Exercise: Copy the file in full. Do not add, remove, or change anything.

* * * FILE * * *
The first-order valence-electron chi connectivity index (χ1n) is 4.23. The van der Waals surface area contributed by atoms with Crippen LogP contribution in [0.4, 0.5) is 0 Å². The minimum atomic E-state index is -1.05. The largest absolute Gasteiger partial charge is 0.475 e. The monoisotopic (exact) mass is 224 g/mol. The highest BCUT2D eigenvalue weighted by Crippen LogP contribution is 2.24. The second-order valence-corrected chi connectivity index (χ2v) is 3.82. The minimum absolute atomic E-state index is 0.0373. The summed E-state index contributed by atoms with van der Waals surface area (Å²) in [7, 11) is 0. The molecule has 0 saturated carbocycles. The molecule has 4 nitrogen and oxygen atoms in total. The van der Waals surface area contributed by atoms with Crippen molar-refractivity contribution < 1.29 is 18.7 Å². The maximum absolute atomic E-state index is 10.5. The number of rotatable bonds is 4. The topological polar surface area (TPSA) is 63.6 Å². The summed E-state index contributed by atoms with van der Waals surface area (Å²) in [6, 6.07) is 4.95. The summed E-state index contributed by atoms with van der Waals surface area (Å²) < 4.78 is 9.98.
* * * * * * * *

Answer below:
The first-order valence-electron chi connectivity index (χ1n) is 4.23. The van der Waals surface area contributed by atoms with Crippen LogP contribution in [0.4, 0.5) is 0 Å². The minimum atomic E-state index is -1.05. The largest absolute Gasteiger partial charge is 0.475 e. The monoisotopic (exact) mass is 224 g/mol. The highest BCUT2D eigenvalue weighted by Crippen LogP contribution is 2.24. The second-order valence-corrected chi connectivity index (χ2v) is 3.82. The minimum absolute atomic E-state index is 0.0373. The summed E-state index contributed by atoms with van der Waals surface area (Å²) in [7, 11) is 0. The molecule has 0 saturated carbocycles. The molecule has 4 nitrogen and oxygen atoms in total. The van der Waals surface area contributed by atoms with Crippen molar-refractivity contribution < 1.29 is 18.7 Å². The maximum absolute atomic E-state index is 10.5. The number of rotatable bonds is 4. The topological polar surface area (TPSA) is 63.6 Å². The summed E-state index contributed by atoms with van der Waals surface area (Å²) in [6, 6.07) is 4.95. The summed E-state index contributed by atoms with van der Waals surface area (Å²) < 4.78 is 9.98.